Chung, C.K. (2005). Longyamen is Singaproe: The final proof? In L. Suryadinata (Ed.), Admiral Zheng He & Southeast Asia. Singapore: Institute of Southeast Asian Studies. (Call no.: RSING 951.026 ADM)
Gibson-Hill, C.A. (1956, December). Singapore Old Strait & New Harbour 1300–1870. Memoirs of the Raffles Museum, 3. Singapore: G.P.O. (Call no.: RCLOS 959.52 BOG)
Hsu, Y.T. (1972, January). Singapore in the remote past. Journal of the Malaysian Branch of the Royal Asiatic Society, 45, (1) (221), 1–9, pp. 3–4. Retrieved from JSTOR via NLB’s eResources website.
Kwa, C.G., Heng, D., & Tan, T.Y. (2009). Singapore, a 700-year history: From early emporium to world city. Singapore: National Archives of Singapore. (Call no.: RSING 959.5703 KWA)
林我铃著 [Lin, W.Z.0]. (1999). 龙牙门新考 : 中国古代南海两主要航道要冲的历史地理研究 [Long-ya-men reidentified: A historical geography study of two important junctions in the ancient Nanhai sea routes]. Singapore: South Seas Society. (Call no.: Chinese RSING 911.5 LWL)
Miskic, J.N. (2013). Singapore & the Silk Road of the sea, 1300–1800. Singapore: NUS Press. (Call no.: RSING 959.57 MIK)
Low, M.G.C–A. (2004). Singapore from the 14th to 19th century. In J.N. Miskic & M.G.C–A, Low, (Eds.), Early Singapore 1300s–1819: Evidence in maps, text and artefacts (pp. 16–17). Singapore: Singapore History Museum. (Call no.: RSING 959.5703 EAR)
Rockhill, W.W. (1915, March). Notes on the relations and trade of China with eastern archipelago and the coast of the Indian Ocean during the fourteenth century (Part II). T’oung Pao, second series, 16 (1), 61–159, pp. 129–132. Retrieved from JSTOR via NLB’s eResources website.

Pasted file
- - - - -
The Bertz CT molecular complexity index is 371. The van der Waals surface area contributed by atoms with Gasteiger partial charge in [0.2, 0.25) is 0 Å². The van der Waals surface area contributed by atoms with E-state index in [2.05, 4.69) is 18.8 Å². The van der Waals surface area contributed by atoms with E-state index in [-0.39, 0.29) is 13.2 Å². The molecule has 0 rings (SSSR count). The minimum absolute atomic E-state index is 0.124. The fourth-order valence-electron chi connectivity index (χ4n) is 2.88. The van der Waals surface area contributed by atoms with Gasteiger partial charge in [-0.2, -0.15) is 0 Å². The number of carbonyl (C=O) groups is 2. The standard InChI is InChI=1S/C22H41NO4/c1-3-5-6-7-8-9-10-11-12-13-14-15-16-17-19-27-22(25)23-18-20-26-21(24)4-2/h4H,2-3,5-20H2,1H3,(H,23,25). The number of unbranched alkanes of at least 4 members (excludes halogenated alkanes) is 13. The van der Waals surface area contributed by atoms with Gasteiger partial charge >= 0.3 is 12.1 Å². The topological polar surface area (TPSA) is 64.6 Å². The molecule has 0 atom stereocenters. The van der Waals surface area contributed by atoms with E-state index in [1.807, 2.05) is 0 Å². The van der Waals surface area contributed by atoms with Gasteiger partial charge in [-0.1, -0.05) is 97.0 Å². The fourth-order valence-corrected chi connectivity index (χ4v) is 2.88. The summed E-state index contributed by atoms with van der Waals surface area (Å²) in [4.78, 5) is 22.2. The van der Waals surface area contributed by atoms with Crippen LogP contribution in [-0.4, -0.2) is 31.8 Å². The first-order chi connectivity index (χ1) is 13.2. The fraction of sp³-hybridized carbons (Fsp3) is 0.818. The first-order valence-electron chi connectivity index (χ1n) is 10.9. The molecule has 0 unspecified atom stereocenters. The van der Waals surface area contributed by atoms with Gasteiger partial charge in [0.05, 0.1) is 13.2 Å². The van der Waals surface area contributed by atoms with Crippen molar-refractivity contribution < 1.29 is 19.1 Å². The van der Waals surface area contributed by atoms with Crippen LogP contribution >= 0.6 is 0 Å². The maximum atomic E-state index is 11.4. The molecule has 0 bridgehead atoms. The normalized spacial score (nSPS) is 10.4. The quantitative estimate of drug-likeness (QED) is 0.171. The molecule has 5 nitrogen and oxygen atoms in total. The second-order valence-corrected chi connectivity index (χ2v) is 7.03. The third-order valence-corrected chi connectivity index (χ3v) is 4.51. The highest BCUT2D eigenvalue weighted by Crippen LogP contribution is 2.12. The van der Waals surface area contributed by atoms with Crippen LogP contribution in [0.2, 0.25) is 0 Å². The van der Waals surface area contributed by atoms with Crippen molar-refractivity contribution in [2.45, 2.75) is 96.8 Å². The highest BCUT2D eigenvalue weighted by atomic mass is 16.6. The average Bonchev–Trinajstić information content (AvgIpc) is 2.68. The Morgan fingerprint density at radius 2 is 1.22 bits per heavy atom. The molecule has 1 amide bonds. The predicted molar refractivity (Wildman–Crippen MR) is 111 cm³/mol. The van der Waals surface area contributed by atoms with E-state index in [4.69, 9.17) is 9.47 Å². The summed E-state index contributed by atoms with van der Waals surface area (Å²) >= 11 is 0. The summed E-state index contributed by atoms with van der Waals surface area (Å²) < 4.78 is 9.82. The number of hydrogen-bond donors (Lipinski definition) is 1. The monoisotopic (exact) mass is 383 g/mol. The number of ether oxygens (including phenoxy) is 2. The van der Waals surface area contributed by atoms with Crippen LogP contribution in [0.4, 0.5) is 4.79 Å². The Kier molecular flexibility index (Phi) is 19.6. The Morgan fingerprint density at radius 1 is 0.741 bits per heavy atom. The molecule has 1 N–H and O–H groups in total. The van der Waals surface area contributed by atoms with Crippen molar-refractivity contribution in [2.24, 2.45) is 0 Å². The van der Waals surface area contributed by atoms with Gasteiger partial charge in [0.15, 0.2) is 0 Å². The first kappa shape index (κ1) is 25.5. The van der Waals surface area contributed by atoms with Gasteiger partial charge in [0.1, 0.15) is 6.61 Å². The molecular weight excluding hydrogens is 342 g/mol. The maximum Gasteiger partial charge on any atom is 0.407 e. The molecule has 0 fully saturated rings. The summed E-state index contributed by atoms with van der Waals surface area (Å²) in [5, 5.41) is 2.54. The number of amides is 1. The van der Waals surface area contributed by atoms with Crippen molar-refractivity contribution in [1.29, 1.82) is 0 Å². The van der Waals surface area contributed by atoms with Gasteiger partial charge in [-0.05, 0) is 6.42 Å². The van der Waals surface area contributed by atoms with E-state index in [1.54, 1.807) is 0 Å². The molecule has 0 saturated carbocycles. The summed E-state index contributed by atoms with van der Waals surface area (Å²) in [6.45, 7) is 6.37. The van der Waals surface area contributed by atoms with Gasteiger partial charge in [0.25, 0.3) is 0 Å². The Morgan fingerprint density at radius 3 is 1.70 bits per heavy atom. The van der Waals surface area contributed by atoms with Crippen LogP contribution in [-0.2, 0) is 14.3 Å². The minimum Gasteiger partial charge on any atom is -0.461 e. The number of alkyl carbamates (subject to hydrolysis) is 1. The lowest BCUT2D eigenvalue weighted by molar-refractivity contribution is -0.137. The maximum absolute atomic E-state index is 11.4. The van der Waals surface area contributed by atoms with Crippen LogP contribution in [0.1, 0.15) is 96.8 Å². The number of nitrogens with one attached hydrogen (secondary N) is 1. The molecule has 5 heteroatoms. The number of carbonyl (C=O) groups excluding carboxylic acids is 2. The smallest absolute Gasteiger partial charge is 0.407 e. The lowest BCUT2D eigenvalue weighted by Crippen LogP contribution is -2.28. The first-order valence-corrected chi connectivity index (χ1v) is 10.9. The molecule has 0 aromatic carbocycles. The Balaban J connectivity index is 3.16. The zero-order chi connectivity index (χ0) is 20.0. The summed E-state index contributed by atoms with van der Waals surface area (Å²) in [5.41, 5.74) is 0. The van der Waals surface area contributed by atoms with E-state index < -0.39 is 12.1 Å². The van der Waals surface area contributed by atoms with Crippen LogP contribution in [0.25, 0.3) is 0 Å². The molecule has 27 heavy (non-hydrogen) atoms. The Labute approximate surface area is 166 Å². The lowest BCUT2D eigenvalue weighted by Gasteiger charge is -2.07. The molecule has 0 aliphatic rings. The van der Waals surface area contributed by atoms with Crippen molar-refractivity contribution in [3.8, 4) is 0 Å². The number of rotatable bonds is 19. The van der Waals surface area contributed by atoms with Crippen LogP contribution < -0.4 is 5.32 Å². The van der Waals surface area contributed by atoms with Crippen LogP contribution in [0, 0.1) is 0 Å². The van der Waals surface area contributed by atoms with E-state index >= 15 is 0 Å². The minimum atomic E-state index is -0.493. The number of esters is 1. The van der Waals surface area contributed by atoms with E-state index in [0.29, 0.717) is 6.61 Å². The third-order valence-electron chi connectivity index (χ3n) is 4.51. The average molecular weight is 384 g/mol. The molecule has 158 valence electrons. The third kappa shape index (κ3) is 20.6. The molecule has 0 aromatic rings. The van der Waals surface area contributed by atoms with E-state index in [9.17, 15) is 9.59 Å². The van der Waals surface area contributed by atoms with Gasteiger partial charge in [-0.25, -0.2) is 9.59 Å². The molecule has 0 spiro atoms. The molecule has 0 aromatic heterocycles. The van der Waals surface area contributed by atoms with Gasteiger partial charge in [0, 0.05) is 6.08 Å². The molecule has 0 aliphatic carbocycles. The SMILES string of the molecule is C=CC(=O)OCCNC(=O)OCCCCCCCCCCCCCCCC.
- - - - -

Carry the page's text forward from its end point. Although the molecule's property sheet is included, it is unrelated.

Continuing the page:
Su, J. (2000). Dao Yi Zhi Lue Jiao Shi [Annotations of Dao Yi Zhi Lue]. Beijing: Zhonghua Book Company. (Not available in NLB’s holdings)
Wheatley, P. (1961). *The Golden Khersonese: Studies in the historical geography of the Malay Peninsula before A.D.1500. Kuala Lumpur: University of Malaya Press. (Call no.: RSING 959.5 WHE)
Wheatley, P. (1961). The Golden Khersonese: Studies in the historical geography of the Malay Peninsula before A.D.1500 (p. 82). Kuala Lumpur: University of Malaya Press. (Call no.: RSING 959.5 WHE) ↩
Kwa, C.G., Heng, D., & Tan, T.Y. (2009). Singapore, a 700-year history: From early emporium to world city (p. 67). Singapore: National Archives of Singapore. (Call no.: RSING 959.5703 KWA) ↩
Low, M.G.C–A. (2004). Singapore from the 14th to 19th century. In J.N. Miskic & M.G.C–A, Low, (Eds.), Early Singapore 1300s–1819: Evidence in maps, text and artefacts (pp. 16–17). Singapore: Singapore History Museum. (Call no.: RSING 959.5703 EAR) ↩
Su, J. (2000). Preface. In Su Jing, Dao Yi Zhi Lue Jiao Shi [Annotations of Dao Yi Zhi Lue] (pp. 2–3). Beijing: Zhonghua Book Company. (Not available in NLB’s holdings) ↩
Su, 2000, pp. 5–6. ↩
Su, J. (2000). Opening comments. In Su Jing, Dao Yi Zhi Lue Jiao Shi [Annotations of Dao Yi Zhi Lue] (pp. 10–11). Beijing: Zhonghua Book Company. (Not available in NLB’s holdings) ↩
Su, 2000, pp. 1–2. ↩